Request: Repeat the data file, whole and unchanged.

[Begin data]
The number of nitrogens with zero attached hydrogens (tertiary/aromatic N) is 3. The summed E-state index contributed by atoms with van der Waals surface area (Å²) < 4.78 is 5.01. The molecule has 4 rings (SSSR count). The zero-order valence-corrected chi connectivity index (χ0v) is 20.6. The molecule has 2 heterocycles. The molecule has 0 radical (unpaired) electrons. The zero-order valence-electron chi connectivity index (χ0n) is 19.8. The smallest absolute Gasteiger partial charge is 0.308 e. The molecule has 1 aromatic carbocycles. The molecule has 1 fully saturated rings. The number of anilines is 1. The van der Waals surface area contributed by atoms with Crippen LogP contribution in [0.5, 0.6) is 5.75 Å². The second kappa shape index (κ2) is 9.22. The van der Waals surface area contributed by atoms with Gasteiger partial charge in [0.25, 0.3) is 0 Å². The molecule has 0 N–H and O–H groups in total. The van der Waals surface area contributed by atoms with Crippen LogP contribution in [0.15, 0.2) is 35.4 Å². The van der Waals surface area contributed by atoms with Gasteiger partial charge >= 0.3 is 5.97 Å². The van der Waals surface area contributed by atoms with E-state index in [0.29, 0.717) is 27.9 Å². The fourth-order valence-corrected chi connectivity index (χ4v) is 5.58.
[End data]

The number of nitrogens with zero attached hydrogens (tertiary/aromatic N) is 3. The summed E-state index contributed by atoms with van der Waals surface area (Å²) < 4.78 is 5.01. The molecule has 4 rings (SSSR count). The zero-order valence-corrected chi connectivity index (χ0v) is 20.6. The molecule has 2 heterocycles. The molecule has 0 radical (unpaired) electrons. The zero-order valence-electron chi connectivity index (χ0n) is 19.8. The smallest absolute Gasteiger partial charge is 0.308 e. The molecule has 1 aromatic carbocycles. The molecule has 1 fully saturated rings. The number of anilines is 1. The van der Waals surface area contributed by atoms with Crippen LogP contribution in [0.5, 0.6) is 5.75 Å². The second kappa shape index (κ2) is 9.22. The van der Waals surface area contributed by atoms with Gasteiger partial charge in [0.25, 0.3) is 0 Å². The molecule has 0 N–H and O–H groups in total. The van der Waals surface area contributed by atoms with Crippen LogP contribution in [0.15, 0.2) is 35.4 Å². The van der Waals surface area contributed by atoms with Gasteiger partial charge >= 0.3 is 5.97 Å². The van der Waals surface area contributed by atoms with E-state index in [0.29, 0.717) is 27.9 Å². The fourth-order valence-corrected chi connectivity index (χ4v) is 5.58.